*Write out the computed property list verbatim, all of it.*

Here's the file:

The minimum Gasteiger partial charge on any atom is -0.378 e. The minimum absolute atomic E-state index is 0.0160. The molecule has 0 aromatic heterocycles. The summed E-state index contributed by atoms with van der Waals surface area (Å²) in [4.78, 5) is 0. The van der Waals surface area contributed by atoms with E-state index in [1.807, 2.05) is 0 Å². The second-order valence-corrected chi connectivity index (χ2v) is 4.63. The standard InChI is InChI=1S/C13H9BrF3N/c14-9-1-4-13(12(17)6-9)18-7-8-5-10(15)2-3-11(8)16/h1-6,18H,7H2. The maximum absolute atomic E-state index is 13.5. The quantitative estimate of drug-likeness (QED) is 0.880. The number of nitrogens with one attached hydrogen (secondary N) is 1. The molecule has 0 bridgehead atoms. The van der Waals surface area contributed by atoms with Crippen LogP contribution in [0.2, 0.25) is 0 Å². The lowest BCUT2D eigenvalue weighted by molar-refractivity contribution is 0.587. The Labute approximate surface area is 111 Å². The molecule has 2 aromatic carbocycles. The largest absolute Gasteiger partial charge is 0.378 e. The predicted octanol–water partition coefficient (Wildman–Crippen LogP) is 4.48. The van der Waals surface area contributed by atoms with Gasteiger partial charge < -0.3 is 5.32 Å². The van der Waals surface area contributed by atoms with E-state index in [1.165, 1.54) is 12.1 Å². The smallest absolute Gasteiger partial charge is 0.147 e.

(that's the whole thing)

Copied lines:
The minimum Gasteiger partial charge on any atom is -0.378 e. The minimum absolute atomic E-state index is 0.0160. The molecule has 0 aromatic heterocycles. The summed E-state index contributed by atoms with van der Waals surface area (Å²) in [4.78, 5) is 0. The van der Waals surface area contributed by atoms with E-state index in [1.807, 2.05) is 0 Å². The second-order valence-corrected chi connectivity index (χ2v) is 4.63. The standard InChI is InChI=1S/C13H9BrF3N/c14-9-1-4-13(12(17)6-9)18-7-8-5-10(15)2-3-11(8)16/h1-6,18H,7H2. The maximum absolute atomic E-state index is 13.5. The quantitative estimate of drug-likeness (QED) is 0.880. The number of nitrogens with one attached hydrogen (secondary N) is 1. The molecule has 0 bridgehead atoms. The van der Waals surface area contributed by atoms with Crippen LogP contribution in [0.2, 0.25) is 0 Å². The lowest BCUT2D eigenvalue weighted by molar-refractivity contribution is 0.587. The Labute approximate surface area is 111 Å². The molecule has 2 aromatic carbocycles. The largest absolute Gasteiger partial charge is 0.378 e. The predicted octanol–water partition coefficient (Wildman–Crippen LogP) is 4.48. The van der Waals surface area contributed by atoms with Gasteiger partial charge < -0.3 is 5.32 Å². The van der Waals surface area contributed by atoms with E-state index in [1.165, 1.54) is 12.1 Å². The smallest absolute Gasteiger partial charge is 0.147 e.